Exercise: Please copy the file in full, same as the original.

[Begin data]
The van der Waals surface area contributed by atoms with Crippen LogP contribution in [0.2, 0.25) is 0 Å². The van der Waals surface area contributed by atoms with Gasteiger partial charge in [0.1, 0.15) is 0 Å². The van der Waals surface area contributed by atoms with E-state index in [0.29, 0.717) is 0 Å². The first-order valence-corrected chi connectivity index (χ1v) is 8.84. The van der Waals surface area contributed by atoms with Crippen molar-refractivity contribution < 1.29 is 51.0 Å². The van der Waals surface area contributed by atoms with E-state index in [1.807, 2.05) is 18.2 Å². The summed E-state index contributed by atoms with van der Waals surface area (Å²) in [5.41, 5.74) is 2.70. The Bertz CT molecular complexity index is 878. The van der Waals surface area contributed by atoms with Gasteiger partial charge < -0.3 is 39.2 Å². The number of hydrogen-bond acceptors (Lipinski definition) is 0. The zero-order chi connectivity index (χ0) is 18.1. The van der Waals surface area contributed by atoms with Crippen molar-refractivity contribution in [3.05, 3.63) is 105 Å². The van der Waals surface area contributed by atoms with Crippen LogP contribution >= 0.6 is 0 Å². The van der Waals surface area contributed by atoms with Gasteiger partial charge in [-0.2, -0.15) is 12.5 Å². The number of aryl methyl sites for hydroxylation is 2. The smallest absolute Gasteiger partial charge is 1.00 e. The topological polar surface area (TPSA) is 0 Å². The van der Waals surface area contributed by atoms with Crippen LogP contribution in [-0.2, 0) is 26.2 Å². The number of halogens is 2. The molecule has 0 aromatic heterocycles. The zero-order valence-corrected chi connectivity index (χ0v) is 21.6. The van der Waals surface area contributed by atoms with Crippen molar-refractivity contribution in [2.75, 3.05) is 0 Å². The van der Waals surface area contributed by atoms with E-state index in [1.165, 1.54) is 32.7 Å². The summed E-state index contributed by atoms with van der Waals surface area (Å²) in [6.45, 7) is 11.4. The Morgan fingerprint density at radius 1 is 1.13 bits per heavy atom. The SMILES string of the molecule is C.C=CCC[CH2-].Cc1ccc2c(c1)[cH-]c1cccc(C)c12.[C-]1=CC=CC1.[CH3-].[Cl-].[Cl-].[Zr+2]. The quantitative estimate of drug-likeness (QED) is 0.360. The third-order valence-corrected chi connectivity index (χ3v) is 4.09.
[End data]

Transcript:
The van der Waals surface area contributed by atoms with Crippen LogP contribution in [0.2, 0.25) is 0 Å². The van der Waals surface area contributed by atoms with Gasteiger partial charge in [0.1, 0.15) is 0 Å². The van der Waals surface area contributed by atoms with E-state index in [0.29, 0.717) is 0 Å². The first-order valence-corrected chi connectivity index (χ1v) is 8.84. The van der Waals surface area contributed by atoms with Crippen molar-refractivity contribution < 1.29 is 51.0 Å². The van der Waals surface area contributed by atoms with E-state index in [1.807, 2.05) is 18.2 Å². The summed E-state index contributed by atoms with van der Waals surface area (Å²) in [5.41, 5.74) is 2.70. The Bertz CT molecular complexity index is 878. The van der Waals surface area contributed by atoms with Gasteiger partial charge < -0.3 is 39.2 Å². The number of hydrogen-bond acceptors (Lipinski definition) is 0. The zero-order chi connectivity index (χ0) is 18.1. The van der Waals surface area contributed by atoms with Crippen molar-refractivity contribution in [3.05, 3.63) is 105 Å². The van der Waals surface area contributed by atoms with Crippen LogP contribution >= 0.6 is 0 Å². The van der Waals surface area contributed by atoms with Gasteiger partial charge in [-0.2, -0.15) is 12.5 Å². The number of aryl methyl sites for hydroxylation is 2. The smallest absolute Gasteiger partial charge is 1.00 e. The topological polar surface area (TPSA) is 0 Å². The van der Waals surface area contributed by atoms with Crippen LogP contribution in [-0.2, 0) is 26.2 Å². The number of halogens is 2. The molecule has 0 aromatic heterocycles. The zero-order valence-corrected chi connectivity index (χ0v) is 21.6. The van der Waals surface area contributed by atoms with Crippen molar-refractivity contribution in [2.75, 3.05) is 0 Å². The van der Waals surface area contributed by atoms with E-state index in [1.165, 1.54) is 32.7 Å². The summed E-state index contributed by atoms with van der Waals surface area (Å²) in [6.45, 7) is 11.4. The Morgan fingerprint density at radius 1 is 1.13 bits per heavy atom. The SMILES string of the molecule is C.C=CCC[CH2-].Cc1ccc2c(c1)[cH-]c1cccc(C)c12.[C-]1=CC=CC1.[CH3-].[Cl-].[Cl-].[Zr+2]. The quantitative estimate of drug-likeness (QED) is 0.360. The third-order valence-corrected chi connectivity index (χ3v) is 4.09.